Want to push yourself and take on a daring challenge? What better way to do this whilst raising money for a good cause?
We're giving you the chance to abseil down the tallest building at Broadgate, The Broadgate Tower, which is a staggering 540ft (and stand-in for a Shanghai skyscraper in the 2012 James Bond film Skyfall), while raising money for people who need it the most.
This year you can abseil down in support of any of the below charities. If you'd like to take on the challenge in support for one of the below, simply contact them directly to see what's involved and book your spot:
Epilepsy Society are the UK's leading charity for epilepsy research and support. They set out to make a difference to every person affected by epilepsy whatever their background, however seriously it affects them, and whether they have the condition themselves or are close to someone with epilepsy.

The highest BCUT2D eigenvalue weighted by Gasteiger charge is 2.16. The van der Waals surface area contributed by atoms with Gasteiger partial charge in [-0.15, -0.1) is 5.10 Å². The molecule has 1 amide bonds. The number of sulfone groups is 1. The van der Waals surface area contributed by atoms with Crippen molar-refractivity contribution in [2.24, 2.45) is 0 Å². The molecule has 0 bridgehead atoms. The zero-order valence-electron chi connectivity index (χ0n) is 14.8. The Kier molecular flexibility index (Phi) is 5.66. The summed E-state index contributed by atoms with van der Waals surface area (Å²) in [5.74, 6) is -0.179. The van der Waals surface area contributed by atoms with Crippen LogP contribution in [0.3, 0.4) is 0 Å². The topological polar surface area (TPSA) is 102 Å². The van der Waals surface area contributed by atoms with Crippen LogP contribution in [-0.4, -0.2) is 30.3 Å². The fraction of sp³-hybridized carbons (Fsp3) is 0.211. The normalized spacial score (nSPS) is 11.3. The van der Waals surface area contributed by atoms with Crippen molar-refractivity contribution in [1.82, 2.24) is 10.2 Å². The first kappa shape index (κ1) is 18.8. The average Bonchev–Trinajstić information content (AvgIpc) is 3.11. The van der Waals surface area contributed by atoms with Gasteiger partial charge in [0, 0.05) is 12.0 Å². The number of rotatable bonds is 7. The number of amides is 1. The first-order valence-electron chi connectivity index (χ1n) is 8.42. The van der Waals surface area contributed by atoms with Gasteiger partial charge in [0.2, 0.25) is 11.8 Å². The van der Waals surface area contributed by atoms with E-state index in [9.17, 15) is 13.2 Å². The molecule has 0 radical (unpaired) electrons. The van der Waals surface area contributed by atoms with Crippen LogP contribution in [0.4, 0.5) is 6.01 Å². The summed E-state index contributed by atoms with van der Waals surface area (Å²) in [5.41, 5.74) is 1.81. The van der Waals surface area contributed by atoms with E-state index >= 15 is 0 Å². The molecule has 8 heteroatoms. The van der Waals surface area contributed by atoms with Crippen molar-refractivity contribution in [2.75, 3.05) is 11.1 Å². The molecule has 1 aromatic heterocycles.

Contact: Katrina Jones - email@example.com
National Autistic Society
They are the UK's largest provider of specialist autism services. Their trained staff and volunteers bring passion and expertise to the lives of 100,000 autistic people every year.
Contact: John Springate - firstname.lastname@example.org
Mile End Wall Charity
The Mile End Climbing Wall is maintained by the registered charity 'DEVELOPMENT through CHALLENGE' - promoting personal development through challenging physical activity, especially to youong people. The wall offers opportunities for youth groups, vulnerable young people, groups with special educational needs, and more.
Contact: Sheridan Bridal - email@example.com
KIDS are a national charity, founded 49 years ago, providing a wide range of support services to disabled children, young people and their families. They support children with any disability from birth to 25 years of age. They offer our support to the whole family with the aim of giving disabled children a brighter future.
Contact: Yunus Bham - firstname.lastname@example.org
National Literacy Trust